manpagez: man pages & more
info cln
Home | html | info | man
 [ << ] [ < ] [ Up ] [ > ] [ >> ] [Top] [Contents] [Index] [ ? ]

### 4.9.1 Logical functions

Integers, when viewed as in two’s complement notation, can be thought as infinite bit strings where the bits’ values eventually are constant. For example,

```    17 = ......00010001
-6 = ......11111010
```

The logical operations view integers as such bit strings and operate on each of the bit positions in parallel.

`cl_I lognot (const cl_I& x)`
`cl_I operator ~ (const cl_I& x)`

Logical not, like `~x` in C. This is the same as `-1-x`.

`cl_I logand (const cl_I& x, const cl_I& y)`
`cl_I operator & (const cl_I& x, const cl_I& y)`

Logical and, like `x & y` in C.

`cl_I logior (const cl_I& x, const cl_I& y)`
`cl_I operator | (const cl_I& x, const cl_I& y)`

Logical (inclusive) or, like `x | y` in C.

`cl_I logxor (const cl_I& x, const cl_I& y)`
`cl_I operator ^ (const cl_I& x, const cl_I& y)`

Exclusive or, like `x ^ y` in C.

`cl_I logeqv (const cl_I& x, const cl_I& y)`

Bitwise equivalence, like `~(x ^ y)` in C.

`cl_I lognand (const cl_I& x, const cl_I& y)`

Bitwise not and, like `~(x & y)` in C.

`cl_I lognor (const cl_I& x, const cl_I& y)`

Bitwise not or, like `~(x | y)` in C.

`cl_I logandc1 (const cl_I& x, const cl_I& y)`

Logical and, complementing the first argument, like `~x & y` in C.

`cl_I logandc2 (const cl_I& x, const cl_I& y)`

Logical and, complementing the second argument, like `x & ~y` in C.

`cl_I logorc1 (const cl_I& x, const cl_I& y)`

Logical or, complementing the first argument, like `~x | y` in C.

`cl_I logorc2 (const cl_I& x, const cl_I& y)`

Logical or, complementing the second argument, like `x | ~y` in C.

These operations are all available though the function

`cl_I boole (cl_boole op, const cl_I& x, const cl_I& y)`

where `op` must have one of the 16 values (each one stands for a function which combines two bits into one bit): `boole_clr`, `boole_set`, `boole_1`, `boole_2`, `boole_c1`, `boole_c2`, `boole_and`, `boole_ior`, `boole_xor`, `boole_eqv`, `boole_nand`, `boole_nor`, `boole_andc1`, `boole_andc2`, `boole_orc1`, `boole_orc2`.

Other functions that view integers as bit strings:

`bool logtest (const cl_I& x, const cl_I& y)`

Returns true if some bit is set in both `x` and `y`, i.e. if `logand(x,y) != 0`.

`bool logbitp (const cl_I& n, const cl_I& x)`

Returns true if the `n`th bit (from the right) of `x` is set. Bit 0 is the least significant bit.

`uintC logcount (const cl_I& x)`

Returns the number of one bits in `x`, if `x` >= 0, or the number of zero bits in `x`, if `x` < 0.

The following functions operate on intervals of bits in integers. The type

```struct cl_byte { uintC size; uintC position; };
```

represents the bit interval containing the bits `position``position+size-1` of an integer. The constructor `cl_byte(size,position)` constructs a `cl_byte`.

`cl_I ldb (const cl_I& n, const cl_byte& b)`

extracts the bits of `n` described by the bit interval `b` and returns them as a nonnegative integer with `b.size` bits.

`bool ldb_test (const cl_I& n, const cl_byte& b)`

Returns true if some bit described by the bit interval `b` is set in `n`.

`cl_I dpb (const cl_I& newbyte, const cl_I& n, const cl_byte& b)`

Returns `n`, with the bits described by the bit interval `b` replaced by `newbyte`. Only the lowest `b.size` bits of `newbyte` are relevant.

The functions `ldb` and `dpb` implicitly shift. The following functions are their counterparts without shifting:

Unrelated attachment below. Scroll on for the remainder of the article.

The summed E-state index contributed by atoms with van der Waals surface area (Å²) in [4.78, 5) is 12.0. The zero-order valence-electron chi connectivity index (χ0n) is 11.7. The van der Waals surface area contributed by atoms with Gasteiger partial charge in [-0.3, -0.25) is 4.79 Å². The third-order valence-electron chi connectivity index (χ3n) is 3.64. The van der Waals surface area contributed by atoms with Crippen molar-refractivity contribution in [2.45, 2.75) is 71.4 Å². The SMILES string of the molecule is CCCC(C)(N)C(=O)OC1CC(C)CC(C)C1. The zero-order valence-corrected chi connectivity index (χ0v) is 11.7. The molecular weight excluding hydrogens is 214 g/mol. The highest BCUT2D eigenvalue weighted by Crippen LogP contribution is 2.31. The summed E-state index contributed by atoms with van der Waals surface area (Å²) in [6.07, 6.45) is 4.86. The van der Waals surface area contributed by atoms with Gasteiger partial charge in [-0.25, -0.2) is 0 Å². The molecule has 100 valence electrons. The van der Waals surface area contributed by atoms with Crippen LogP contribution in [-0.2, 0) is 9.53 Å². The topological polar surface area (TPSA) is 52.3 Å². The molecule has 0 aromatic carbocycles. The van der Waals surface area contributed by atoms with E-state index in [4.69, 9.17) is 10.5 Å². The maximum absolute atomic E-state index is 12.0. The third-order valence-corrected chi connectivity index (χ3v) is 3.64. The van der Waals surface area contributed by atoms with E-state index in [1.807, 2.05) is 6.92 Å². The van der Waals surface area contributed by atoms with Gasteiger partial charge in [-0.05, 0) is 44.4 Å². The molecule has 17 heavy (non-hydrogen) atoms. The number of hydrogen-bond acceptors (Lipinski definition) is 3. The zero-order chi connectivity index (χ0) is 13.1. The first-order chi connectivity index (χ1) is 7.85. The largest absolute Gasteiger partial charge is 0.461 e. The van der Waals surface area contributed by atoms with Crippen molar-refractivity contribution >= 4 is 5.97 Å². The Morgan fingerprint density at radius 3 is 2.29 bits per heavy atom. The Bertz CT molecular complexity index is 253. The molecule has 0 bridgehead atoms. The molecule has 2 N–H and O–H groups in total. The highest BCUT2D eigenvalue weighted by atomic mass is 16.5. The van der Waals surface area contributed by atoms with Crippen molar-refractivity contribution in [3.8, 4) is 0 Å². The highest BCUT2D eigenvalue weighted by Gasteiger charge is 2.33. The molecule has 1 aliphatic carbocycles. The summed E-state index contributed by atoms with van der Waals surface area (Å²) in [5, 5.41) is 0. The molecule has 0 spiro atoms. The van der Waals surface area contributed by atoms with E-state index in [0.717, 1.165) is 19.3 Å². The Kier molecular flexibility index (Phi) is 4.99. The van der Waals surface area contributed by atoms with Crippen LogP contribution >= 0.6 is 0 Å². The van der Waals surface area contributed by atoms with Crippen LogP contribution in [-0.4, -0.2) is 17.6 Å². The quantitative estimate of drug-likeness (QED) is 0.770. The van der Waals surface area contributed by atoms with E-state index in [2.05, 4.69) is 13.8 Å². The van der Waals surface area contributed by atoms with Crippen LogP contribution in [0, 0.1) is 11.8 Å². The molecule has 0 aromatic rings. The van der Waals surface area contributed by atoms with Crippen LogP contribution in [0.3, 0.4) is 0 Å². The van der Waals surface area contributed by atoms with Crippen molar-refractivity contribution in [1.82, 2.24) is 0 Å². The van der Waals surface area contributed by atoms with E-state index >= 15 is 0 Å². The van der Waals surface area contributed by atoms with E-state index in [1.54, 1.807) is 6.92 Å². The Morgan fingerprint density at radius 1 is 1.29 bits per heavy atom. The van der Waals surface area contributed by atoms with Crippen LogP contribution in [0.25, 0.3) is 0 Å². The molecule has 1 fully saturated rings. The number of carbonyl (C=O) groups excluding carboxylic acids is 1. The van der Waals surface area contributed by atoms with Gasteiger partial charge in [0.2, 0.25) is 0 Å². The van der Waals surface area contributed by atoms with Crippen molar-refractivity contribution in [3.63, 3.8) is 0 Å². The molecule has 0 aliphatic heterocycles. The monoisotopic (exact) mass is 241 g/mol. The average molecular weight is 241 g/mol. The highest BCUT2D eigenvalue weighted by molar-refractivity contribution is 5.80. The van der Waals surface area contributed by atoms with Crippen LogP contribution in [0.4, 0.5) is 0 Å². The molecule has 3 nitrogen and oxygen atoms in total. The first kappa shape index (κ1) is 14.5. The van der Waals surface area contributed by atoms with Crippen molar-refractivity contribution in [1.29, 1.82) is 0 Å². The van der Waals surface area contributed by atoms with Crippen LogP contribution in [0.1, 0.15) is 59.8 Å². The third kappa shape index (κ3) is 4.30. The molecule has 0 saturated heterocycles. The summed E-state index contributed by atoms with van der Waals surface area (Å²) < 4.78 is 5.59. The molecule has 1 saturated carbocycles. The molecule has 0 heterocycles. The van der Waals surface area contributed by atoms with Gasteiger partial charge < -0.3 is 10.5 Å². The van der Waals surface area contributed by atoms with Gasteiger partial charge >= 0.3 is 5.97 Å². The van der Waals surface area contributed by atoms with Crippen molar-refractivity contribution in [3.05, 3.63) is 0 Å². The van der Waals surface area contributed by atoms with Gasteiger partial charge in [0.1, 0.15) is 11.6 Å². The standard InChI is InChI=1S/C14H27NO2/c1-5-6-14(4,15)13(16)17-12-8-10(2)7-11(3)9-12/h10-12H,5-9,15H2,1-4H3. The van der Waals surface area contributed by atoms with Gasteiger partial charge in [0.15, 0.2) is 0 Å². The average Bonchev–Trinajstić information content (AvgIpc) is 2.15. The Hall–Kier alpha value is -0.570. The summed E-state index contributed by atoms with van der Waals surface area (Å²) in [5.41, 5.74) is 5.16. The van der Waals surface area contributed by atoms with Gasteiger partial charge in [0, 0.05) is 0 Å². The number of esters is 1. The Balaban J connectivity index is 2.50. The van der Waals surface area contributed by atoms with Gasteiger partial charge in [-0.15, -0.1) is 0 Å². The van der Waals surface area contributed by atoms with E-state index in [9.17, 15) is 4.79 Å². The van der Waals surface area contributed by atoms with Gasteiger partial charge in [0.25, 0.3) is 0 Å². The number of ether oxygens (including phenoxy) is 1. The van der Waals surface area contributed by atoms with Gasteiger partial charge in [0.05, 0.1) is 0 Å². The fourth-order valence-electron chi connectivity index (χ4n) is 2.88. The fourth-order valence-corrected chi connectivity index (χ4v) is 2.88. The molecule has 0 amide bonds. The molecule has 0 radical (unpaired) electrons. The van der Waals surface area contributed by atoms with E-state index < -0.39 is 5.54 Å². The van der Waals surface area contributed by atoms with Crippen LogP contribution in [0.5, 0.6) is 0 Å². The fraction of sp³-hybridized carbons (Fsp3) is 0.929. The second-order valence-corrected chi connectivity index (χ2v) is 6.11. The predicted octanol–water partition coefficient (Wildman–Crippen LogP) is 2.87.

`cl_I mask_field (const cl_I& n, const cl_byte& b)`

returns an integer with the bits described by the bit interval `b` copied from the corresponding bits in `n`, the other bits zero.

`cl_I deposit_field (const cl_I& newbyte, const cl_I& n, const cl_byte& b)`

returns an integer where the bits described by the bit interval `b` come from `newbyte` and the other bits come from `n`.

The following relations hold:

• `ldb (n, b) = mask_field(n, b) >> b.position`,
• `dpb (newbyte, n, b) = deposit_field (newbyte << b.position, n, b)`,
• `deposit_field(newbyte,n,b) = n ^ mask_field(n,b) ^ mask_field(new_byte,b)`.

The following operations on integers as bit strings are efficient shortcuts for common arithmetic operations:

`bool oddp (const cl_I& x)`

Returns true if the least significant bit of `x` is 1. Equivalent to `mod(x,2) != 0`.

`bool evenp (const cl_I& x)`

Returns true if the least significant bit of `x` is 0. Equivalent to `mod(x,2) == 0`.

`cl_I operator << (const cl_I& x, const cl_I& n)`

Shifts `x` by `n` bits to the left. `n` should be >=0. Equivalent to `x * expt(2,n)`.

`cl_I operator >> (const cl_I& x, const cl_I& n)`

Shifts `x` by `n` bits to the right. `n` should be >=0. Bits shifted out to the right are thrown away. Equivalent to `floor(x / expt(2,n))`.

`cl_I ash (const cl_I& x, const cl_I& y)`

Shifts `x` by `y` bits to the left (if `y`>=0) or by `-y` bits to the right (if `y`<=0). In other words, this returns `floor(x * expt(2,y))`.

`uintC integer_length (const cl_I& x)`

Returns the number of bits (excluding the sign bit) needed to represent `x` in two’s complement notation. This is the smallest n >= 0 such that -2^n <= x < 2^n. If x > 0, this is the unique n > 0 such that 2^(n-1) <= x < 2^n.

`uintC ord2 (const cl_I& x)`

`x` must be non-zero. This function returns the number of 0 bits at the right of `x` in two’s complement notation. This is the largest n >= 0 such that 2^n divides `x`.

`uintC power2p (const cl_I& x)`

`x` must be > 0. This function checks whether `x` is a power of 2. If `x` = 2^(n-1), it returns n. Else it returns 0. (See also the function `logp`.)

 [ << ] [ < ] [ Up ] [ > ] [ >> ] [Top] [Contents] [Index] [ ? ]

This document was generated on August 27, 2013 using texi2html 5.0.

```© manpagez.com 2000-2018